Effects of Typhoon Haikui on Nutrient Concentrations and Biological Production in the Yangtze Estuary and Its Adjacent Sea

Friday, 19 December 2014
Teng Wang, East China Normal University, Shanghai, China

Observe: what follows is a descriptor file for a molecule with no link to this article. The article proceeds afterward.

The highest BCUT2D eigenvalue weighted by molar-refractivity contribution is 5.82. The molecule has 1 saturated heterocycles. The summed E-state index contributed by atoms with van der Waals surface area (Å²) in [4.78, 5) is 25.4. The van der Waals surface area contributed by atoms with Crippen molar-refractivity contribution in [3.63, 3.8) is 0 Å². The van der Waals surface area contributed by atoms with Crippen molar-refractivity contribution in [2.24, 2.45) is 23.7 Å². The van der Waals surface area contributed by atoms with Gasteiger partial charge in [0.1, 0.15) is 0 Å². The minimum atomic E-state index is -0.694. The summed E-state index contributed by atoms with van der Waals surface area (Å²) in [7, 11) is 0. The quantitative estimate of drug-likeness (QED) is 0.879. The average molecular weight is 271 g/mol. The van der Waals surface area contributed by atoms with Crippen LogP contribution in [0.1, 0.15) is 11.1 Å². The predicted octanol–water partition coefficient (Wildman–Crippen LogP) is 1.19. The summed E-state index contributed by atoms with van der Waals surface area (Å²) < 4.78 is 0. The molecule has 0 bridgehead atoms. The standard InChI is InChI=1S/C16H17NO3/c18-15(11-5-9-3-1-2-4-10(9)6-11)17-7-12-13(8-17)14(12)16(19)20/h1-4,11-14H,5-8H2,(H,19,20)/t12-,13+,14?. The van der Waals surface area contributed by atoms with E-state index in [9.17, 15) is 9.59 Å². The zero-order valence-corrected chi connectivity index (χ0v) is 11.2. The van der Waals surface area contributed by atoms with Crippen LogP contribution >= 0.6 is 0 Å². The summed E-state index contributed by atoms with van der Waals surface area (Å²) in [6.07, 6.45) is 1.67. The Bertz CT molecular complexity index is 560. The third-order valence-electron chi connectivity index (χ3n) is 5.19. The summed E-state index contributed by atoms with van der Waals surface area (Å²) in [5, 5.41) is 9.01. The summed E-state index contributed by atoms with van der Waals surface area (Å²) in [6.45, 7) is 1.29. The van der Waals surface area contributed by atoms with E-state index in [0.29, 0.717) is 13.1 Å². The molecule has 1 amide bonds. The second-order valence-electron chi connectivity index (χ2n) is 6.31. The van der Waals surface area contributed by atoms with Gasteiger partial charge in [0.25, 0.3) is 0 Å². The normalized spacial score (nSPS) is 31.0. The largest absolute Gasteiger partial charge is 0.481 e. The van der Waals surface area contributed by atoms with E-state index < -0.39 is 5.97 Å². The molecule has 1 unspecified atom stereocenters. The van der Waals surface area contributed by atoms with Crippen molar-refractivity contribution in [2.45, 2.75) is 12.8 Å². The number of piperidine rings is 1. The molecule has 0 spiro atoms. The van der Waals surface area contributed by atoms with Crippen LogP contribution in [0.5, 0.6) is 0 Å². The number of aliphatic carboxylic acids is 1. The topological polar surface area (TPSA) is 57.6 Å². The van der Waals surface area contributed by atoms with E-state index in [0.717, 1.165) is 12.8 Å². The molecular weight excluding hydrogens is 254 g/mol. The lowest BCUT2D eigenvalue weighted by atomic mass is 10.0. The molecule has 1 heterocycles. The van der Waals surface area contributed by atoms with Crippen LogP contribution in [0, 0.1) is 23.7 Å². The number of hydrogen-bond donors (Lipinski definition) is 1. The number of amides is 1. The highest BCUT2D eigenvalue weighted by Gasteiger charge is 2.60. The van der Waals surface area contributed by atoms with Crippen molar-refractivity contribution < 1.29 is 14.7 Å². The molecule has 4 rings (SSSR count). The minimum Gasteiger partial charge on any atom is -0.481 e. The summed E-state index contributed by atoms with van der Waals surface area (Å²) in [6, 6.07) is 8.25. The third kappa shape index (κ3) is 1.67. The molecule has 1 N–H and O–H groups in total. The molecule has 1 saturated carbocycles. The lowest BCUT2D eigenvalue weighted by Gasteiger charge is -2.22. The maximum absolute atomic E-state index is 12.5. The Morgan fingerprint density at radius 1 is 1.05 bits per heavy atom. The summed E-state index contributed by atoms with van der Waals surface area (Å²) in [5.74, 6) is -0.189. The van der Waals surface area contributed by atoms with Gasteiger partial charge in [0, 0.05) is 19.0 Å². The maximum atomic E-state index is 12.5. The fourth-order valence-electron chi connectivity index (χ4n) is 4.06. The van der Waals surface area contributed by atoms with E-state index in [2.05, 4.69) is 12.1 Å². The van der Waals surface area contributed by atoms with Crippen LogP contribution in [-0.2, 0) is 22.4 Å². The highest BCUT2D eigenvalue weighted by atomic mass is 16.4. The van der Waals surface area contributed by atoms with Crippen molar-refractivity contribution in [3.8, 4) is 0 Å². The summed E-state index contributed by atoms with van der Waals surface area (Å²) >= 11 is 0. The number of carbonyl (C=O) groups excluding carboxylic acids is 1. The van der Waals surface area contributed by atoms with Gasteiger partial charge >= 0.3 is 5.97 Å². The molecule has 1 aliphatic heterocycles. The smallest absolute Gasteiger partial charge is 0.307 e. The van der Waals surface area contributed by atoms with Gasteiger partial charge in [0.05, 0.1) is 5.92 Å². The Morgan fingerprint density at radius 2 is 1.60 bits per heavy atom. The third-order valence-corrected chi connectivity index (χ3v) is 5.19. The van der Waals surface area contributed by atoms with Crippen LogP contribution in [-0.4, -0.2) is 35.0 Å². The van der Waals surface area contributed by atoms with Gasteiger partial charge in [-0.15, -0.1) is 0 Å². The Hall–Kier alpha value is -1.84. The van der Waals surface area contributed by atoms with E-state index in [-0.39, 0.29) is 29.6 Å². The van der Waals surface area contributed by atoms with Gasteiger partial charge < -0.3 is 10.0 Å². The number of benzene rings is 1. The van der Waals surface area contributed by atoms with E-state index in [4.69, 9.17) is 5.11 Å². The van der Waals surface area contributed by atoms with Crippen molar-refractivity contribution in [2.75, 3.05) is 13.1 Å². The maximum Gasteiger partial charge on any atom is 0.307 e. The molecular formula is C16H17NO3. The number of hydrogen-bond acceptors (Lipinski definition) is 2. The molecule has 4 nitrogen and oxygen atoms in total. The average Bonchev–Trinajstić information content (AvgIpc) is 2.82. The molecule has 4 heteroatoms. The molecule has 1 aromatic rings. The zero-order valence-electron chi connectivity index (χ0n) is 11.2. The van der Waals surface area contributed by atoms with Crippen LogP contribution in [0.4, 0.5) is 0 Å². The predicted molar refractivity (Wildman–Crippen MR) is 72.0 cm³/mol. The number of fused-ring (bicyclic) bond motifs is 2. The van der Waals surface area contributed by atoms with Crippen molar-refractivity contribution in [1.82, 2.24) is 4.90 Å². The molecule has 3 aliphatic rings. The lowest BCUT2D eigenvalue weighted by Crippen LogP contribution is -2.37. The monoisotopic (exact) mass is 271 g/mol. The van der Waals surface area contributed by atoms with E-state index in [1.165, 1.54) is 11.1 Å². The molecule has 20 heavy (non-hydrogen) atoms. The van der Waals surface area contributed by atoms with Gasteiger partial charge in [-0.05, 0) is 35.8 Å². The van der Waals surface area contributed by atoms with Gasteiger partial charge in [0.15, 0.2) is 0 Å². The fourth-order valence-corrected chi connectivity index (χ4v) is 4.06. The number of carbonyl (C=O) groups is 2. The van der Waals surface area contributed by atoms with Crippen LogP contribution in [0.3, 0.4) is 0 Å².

Water temperature, salinity, turbidity, nutrient concentrations, and chlorophyll fluorescence were measured at four sampling stations in the Yangtze River Estuary (YRE) and its adjacent sea before and after the passage of typhoon HAIKUI. The structure of the estuarine water column and nutrient concentrations changed greatly due to the typhoon, as strong winds and heavy precipitation caused offshore water intrusion into the YRE as well as increased freshwater discharge. Vertical mixing affected the water column within a short period after the typhoon passed over the area. As the wind subsided, the Yangtze Diluted Water (YDW) had a strong effect on the surface water, whereas the offshore water intrusion primarily influenced the bottom water. Nutrient concentrations in the surface layer increased significantly after HAIKUI, whereas complicated trends were detected in the middle and bottom layers. After the typhoon, the concentrations of dissolved inorganic nitrogen, phosphate, and silicate increased by 1.14, 0.08, and 0.31 × 109 mol, respectively, relative to the values before the typhoon. Moreover, we estimate that typhoons have contributed about 118.56, 8.32, and 32.24 × 109 mol of these nutrients to the YRE and its adjacent sea over the past 60 years. The increased nutrient concentrations greatly accelerated the growth of phytoplankton, although the biomass started to decline rapidly in the first few days after the typhoon because of opposing conditions. These results suggest that typhoon HAIKUI had a profound influence on water cycling and biological production in the YRE and its adjacent sea.